Cryptococcus neoformansNeedlestickHealth care
      • Glaser J.
      • Garden A.
      Inoculation of cryptococcosis without transmission of the acquired immunodeficiency syndrome.
      Sporotrichum schenkiiNeedlestickResearch laboratory
      • Ishizaki H.
      • Ikeda M.
      • Kurata Y.
      Lymphocutaneous sporotrichosis caused by accidental inoculation.

      Other risks linked with BBF

      BBF exposure and transfusion

      There are no documented cases of occupational infection for several pathogens that are ubiquitous and known to be bloodborne. Some, however, have caused documented cases of infection following transfusion in patients (see Table 5) and may–at least in theory–be transferred by BBF exposure. The massive inoculum caused by blood transfusion is far greater than that associated with occupational exposures. Pathogens such as cytomegalovirus (CMV), parvovirus, or TT virus–one that is often found in hemophiliacs or patients who underwent dialysis or multiple transfusions
      • Cossart Y.
      TTV a common virus, but pathogenic?.
      –were transmitted in this way.

      Alter HJ. TT virus. Mandell, Douglas, and Bennett's principles and practice of infectious diseases. 5th ed. New York: Churchill Livingstone; 2000.

      In a recent and dramatic incident, 3 patients died of rabies following organ transplantation from a deceased donor in the United States.
      Update: investigation of rabies infections in organ donor and transplant recipients–Alabama, Arkansas, Oklahoma, and Texas, 2004.
      Table 5Other pathogens for which there are no documented occupational infection following exposure to BBF in HCW or laboratory personnel but that are transmitted through blood transfusion or organ transplantation
      PathogenSource
      Babesia microti
      • Dobroszycki J.
      • Herwaldt B.
      • Boctor F.
      • Miller J.
      • Linden J.
      • Eberhard M.
      • et al.
      A cluster of transfusion-associated babesiosis cases traced to a single asymptomatic donor.
      Borrelia dunotti
      • Hira P.
      • Husein S.
      Some transfusion-induced parasitic infections in Zambia.
      Colorado Tick Fever
      • Centers for Disease Control and Prevention
      Transmission of Colorado Tick Fever virus by blood transfusion.
      Cytomegalovirus
      • Barbara J.
      • Contreras M.
      Infectious complications of blood transfusion: viruses.
      Epstein-Barr virus
      • Barbara J.
      • Contreras M.
      Infectious complications of blood transfusion: viruses.
      Hepatitis A virus
      • Barbara J.
      • Contreras M.
      Infectious complications of blood transfusion: viruses.
      Human T-lymphocytic virus (HTLV)-1, HTLV-2
      • Sato H.
      • Okochi K.
      Transmission of human T-cell leukemia virus (HTLV-1) by blood transfusion: demonstration of proviral DNA in recipients' blood lymphocytes.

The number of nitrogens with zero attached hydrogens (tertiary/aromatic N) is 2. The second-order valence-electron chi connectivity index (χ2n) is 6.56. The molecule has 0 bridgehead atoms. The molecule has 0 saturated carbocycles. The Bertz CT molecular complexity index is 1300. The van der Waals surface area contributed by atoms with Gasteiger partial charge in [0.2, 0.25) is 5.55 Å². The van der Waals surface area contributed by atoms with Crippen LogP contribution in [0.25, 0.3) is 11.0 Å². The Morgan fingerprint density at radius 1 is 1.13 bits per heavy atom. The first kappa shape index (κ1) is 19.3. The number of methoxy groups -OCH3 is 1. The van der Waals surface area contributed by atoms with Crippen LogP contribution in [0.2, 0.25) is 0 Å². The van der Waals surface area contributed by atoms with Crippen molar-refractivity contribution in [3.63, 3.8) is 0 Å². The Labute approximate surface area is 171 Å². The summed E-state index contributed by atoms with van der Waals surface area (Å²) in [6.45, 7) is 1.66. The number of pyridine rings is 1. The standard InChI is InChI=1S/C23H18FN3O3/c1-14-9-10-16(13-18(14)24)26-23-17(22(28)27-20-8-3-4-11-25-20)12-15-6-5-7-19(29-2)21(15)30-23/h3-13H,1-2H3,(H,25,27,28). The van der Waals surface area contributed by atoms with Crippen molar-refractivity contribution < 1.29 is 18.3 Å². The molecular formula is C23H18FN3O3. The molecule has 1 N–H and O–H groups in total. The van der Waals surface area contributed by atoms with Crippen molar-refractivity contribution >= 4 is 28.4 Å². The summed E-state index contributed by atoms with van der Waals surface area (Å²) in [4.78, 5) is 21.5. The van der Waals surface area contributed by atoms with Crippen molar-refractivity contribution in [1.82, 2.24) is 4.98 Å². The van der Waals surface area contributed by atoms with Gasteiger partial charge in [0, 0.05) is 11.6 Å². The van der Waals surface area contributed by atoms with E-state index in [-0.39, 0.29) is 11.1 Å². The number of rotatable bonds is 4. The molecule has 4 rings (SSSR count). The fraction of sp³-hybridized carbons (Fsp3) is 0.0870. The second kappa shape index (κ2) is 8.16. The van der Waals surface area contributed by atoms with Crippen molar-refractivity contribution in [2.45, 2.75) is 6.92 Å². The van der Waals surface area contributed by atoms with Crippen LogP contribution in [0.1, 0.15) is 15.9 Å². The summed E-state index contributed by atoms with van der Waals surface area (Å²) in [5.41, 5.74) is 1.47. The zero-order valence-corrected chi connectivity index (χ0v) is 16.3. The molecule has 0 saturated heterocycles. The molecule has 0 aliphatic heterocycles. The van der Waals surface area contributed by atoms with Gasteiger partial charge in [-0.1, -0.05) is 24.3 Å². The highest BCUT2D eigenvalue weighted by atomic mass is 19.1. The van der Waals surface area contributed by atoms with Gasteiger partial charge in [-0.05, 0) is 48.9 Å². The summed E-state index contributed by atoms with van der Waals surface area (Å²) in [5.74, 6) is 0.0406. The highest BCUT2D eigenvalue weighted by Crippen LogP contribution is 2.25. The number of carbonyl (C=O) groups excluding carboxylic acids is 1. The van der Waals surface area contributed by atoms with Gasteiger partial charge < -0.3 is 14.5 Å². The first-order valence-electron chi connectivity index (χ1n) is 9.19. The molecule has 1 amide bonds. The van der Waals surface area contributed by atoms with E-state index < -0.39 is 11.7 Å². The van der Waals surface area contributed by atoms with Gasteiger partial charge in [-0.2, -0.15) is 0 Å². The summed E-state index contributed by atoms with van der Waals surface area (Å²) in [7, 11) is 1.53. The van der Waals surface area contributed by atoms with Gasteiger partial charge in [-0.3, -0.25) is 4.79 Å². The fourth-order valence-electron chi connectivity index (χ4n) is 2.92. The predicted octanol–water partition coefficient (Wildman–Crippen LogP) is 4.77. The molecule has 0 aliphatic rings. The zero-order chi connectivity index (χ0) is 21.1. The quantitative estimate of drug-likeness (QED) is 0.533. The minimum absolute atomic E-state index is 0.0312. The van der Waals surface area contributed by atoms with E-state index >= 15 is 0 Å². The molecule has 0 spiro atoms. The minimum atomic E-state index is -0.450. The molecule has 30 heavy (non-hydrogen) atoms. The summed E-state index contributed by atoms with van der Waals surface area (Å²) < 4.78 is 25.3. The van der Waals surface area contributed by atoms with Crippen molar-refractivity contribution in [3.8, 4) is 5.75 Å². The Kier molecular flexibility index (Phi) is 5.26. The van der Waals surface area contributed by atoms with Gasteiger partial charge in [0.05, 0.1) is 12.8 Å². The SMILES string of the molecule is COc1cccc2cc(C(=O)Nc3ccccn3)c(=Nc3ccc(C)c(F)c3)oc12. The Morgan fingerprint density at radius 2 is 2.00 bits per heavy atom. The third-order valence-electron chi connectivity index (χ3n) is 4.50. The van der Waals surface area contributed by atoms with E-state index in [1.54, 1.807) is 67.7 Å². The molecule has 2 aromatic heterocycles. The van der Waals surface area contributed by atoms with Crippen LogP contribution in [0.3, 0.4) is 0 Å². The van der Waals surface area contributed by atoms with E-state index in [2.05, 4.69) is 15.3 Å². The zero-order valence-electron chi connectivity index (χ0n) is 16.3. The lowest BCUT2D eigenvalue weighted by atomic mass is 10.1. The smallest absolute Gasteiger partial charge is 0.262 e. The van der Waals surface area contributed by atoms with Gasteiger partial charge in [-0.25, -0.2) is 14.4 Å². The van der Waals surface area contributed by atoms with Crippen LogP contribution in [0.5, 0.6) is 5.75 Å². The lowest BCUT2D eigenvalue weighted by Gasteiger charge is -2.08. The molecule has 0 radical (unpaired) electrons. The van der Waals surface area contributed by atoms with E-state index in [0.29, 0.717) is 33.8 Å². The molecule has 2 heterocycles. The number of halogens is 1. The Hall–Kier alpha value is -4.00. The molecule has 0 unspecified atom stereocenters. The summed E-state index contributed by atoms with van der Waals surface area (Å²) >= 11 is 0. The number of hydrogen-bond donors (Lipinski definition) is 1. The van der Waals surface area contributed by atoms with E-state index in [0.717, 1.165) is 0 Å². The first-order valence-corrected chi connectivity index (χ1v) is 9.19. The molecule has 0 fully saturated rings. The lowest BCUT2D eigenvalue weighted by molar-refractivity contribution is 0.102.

,
      • Goodnough L.
      • Brecher M.
      • Kanter M.
      • AuBuchon J.
      Transfusion medicine.
      Parvovirus B19
      • Goodnough L.
      • Brecher M.
      • Kanter M.
      • AuBuchon J.
      Transfusion medicine.
      Rabies
      Update: investigation of rabies infections in organ donor and transplant recipients–Alabama, Arkansas, Oklahoma, and Texas, 2004.
      TT virus
      • Cossart Y.
      TTV a common virus, but pathogenic?.

      BBF exposure and prion disease

      Animal experiments have shown that the agent of Creutzfeldt-Jakob disease (CJD) and new variant CJD can be transmitted by transfusion
      • Dickmeiss E.
      • Gerstoft J.
      Blood infectivity in transmissible spongiform encephalopathies.
      • Hunter N.
      • Houston F.
      Can prion diseases be transmitted between individuals via blood transfusion: evidence from sheep experiments.
      • Dobson R.
      Scientists show that vCJD can be transmitted through blood.
      or following the intracerebral injection of white blood cells in the guinea pig
      • Deslys J.
      • Lasmézas C.
      • Dormont D.
      Selection of specific strains in iatrogenic Creutzfeldt-Jakob disease.
      or subcutaneous and intramuscular injection in monkeys.
      • Gajdusek D.C.
      • Gibbs C.J.
      • David P.
      • Asher D.
      • Brown P.
      • Diwan A.
      • et al.
      Precautions in medical care of, and in handling materials from, patients with transmissible virus dementia (Creutzfeldt-Jakob Disease).
      Human cases have been described following direct cerebral inoculation (dura mater grafts) or intramuscular injection of growth hormones.
      • Ricketts M.
      • Cashman N.
      • Stratton E.
      • ElSaadany S.
      Is Creutzfelkdt-Jakob disease transmissible in blood?.
      • Dormont D.
      La transmission des agents transmissibles non conventionnels ou prions.
      Cases of CJD have been described in Australian patients who received transfusion, although the origin of the blood could not clearly be established. In Canada, a patient who received albumin elaborated using blood products from a patient who developed CJD was found to have CJD at autopsy.
      • Ricketts M.
      • Cashman N.
      • Stratton E.
      • ElSaadany S.
      Is Creutzfelkdt-Jakob disease transmissible in blood?.
      One case of CJD was described in a neurosurgeon,
      • Schoene V.
      • Masters C.L.
      • Gibbs Jr., C.J.
      • Gajdusek D.C.
      • Tyler H.R.
      • Moore F.D.
      • et al.
      Transmissible spongiform encephalopathy (Creutzfeldt-Jakob Disease). Atypical clinical and pathological findings.
      one in a pathologist,
      • Gorman D.
      • Beson F.
      • Vogel D.
      • Vinters H.
      Creutzfeldt-Jakob disease in a pathologist.
      and 24 others in laboratory personnel.
      • Berger J.
      • David N.
      Creutzfeldt-Jakob disease in a physician: a review of the disorder in health care workers.